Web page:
Airway Epithelial Changes in Smoking but not in Ex-Smoking Asthmatics.
Am J Respir Crit Care Med. 2009 Oct 1. Broekema M, Ten Hacken NH, Volbeda F, Lodewijk ME, Hylkema MN, Postma DS, Timens W. Department of Pathology, University Medical Center Groningen, University of Groningen, Groningen, Netherlands; Department of Pulmonology, University Medical Center Groningen, University of Groningen, Groningen, Netherlands.
RATIONALE: Smoking has detrimental effects on asthma outcome defined by increased cough, wheezing, sputum production and frequency of asthma attacks. This ultimately results in accelerated lung function decline. At present, the underlying pathological process of smoke-induced deterioration of asthma is unknown.
OBJECTIVE: To compare bronchial inflammation and remodeling in never-, ex- and current smoking asthma patients.
METHODS: 147 asthma patients, 66 never-smokers, 46 ex-smokers and 35 current smokers were investigated.
MEASUREMENTS: Lung function, exhaled nitric oxide levels and symptom questionnaires were assessed and induced sputum and bronchial biopsies were obtained for determination of airway inflammation and remodeling.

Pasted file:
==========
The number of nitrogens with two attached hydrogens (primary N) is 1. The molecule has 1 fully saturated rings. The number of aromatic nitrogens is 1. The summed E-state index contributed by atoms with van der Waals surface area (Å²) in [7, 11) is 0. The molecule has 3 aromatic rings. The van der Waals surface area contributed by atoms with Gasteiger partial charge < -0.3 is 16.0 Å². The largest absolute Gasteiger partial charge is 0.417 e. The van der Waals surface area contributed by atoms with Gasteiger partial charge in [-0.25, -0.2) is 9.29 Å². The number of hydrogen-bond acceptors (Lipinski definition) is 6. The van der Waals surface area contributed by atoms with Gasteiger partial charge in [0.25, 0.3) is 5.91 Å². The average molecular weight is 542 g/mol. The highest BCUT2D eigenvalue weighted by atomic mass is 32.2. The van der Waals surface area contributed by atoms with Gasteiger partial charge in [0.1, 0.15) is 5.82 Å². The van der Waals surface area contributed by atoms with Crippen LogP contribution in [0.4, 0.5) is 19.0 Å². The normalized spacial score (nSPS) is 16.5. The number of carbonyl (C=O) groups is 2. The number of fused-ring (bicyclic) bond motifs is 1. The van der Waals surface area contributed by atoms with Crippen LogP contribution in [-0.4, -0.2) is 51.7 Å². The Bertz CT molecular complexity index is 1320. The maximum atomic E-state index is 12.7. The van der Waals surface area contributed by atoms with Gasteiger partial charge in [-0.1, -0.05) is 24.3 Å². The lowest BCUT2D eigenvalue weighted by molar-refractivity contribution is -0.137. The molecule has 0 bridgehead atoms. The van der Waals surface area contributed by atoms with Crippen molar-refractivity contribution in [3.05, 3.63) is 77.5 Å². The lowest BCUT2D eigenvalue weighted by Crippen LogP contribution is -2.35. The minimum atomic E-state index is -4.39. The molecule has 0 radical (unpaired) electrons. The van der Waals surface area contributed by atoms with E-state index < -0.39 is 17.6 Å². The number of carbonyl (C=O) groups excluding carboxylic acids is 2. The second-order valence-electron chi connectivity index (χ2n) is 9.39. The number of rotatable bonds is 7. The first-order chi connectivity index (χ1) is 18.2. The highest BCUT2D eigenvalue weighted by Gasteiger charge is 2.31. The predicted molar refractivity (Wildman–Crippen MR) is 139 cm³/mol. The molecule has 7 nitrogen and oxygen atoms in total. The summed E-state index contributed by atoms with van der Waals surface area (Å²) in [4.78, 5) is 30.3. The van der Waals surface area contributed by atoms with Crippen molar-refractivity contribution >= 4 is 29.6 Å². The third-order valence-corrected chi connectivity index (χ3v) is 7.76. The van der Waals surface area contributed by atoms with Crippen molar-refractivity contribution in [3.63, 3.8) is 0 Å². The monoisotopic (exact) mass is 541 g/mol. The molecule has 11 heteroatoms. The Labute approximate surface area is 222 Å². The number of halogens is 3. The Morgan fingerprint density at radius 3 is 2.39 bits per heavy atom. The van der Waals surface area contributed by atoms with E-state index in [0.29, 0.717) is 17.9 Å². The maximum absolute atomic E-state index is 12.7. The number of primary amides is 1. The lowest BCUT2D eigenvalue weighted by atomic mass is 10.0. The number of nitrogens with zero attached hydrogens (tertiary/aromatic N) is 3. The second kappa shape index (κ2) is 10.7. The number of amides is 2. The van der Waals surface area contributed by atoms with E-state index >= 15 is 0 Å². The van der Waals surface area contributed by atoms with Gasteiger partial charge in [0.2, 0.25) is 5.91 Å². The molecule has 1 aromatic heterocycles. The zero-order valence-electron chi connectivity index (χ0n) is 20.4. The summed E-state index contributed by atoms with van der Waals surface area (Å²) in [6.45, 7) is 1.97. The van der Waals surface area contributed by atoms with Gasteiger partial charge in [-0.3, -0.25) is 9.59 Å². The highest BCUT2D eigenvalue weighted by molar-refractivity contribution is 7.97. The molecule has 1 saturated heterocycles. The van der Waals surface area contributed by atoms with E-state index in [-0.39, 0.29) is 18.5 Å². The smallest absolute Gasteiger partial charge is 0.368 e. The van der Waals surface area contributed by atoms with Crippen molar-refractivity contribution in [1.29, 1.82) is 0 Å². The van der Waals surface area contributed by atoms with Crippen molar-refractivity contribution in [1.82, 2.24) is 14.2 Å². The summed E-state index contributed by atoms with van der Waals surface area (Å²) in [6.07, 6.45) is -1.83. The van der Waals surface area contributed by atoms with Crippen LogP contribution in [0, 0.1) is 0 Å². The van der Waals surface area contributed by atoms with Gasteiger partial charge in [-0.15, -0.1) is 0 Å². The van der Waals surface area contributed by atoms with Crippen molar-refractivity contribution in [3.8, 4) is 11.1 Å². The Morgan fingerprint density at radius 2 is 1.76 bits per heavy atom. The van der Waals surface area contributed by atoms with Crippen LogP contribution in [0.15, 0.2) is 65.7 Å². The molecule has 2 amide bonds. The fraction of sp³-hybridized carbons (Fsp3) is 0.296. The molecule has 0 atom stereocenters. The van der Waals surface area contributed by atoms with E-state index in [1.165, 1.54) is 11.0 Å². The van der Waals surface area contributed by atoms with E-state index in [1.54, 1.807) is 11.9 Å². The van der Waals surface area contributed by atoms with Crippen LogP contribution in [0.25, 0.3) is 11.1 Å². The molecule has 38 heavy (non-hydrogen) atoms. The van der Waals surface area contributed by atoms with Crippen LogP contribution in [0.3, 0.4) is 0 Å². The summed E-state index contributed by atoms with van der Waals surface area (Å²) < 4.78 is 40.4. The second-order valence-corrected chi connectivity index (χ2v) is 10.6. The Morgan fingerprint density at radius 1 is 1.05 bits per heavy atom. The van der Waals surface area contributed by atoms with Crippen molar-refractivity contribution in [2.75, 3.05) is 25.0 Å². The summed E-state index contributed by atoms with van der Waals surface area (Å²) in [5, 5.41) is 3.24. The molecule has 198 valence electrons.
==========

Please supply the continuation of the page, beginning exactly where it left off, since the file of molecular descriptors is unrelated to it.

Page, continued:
MAIN RESULTS: Smoking asthmatics had lower FEV1 and alveolar and bronchial nitric oxide levels than never-smokers. In addition, smokers had more goblet cells and mucus-positive epithelium, increased epithelial thickness and a higher proliferation rate of intact and basal epithelium than ex- and never-smokers. Additionally, smokers had higher numbers of mast cells and lower numbers of eosinophils than never-smokers. Ex-smokers had similar goblet cell numbers and mucus-positive epithelium, and similar epithelial thickness, epithelial proliferation rate and mast cell numbers as never-smokers.
CONCLUSIONS: Smoking asthma patients have epithelial changes that associate with increased asthma symptoms such as shortness of breath and phlegm production. The fact that epithelial characteristics in ex-smokers are similar to those in never-smokers suggests that the smoke-induced changes can be reversed by smoking cessation.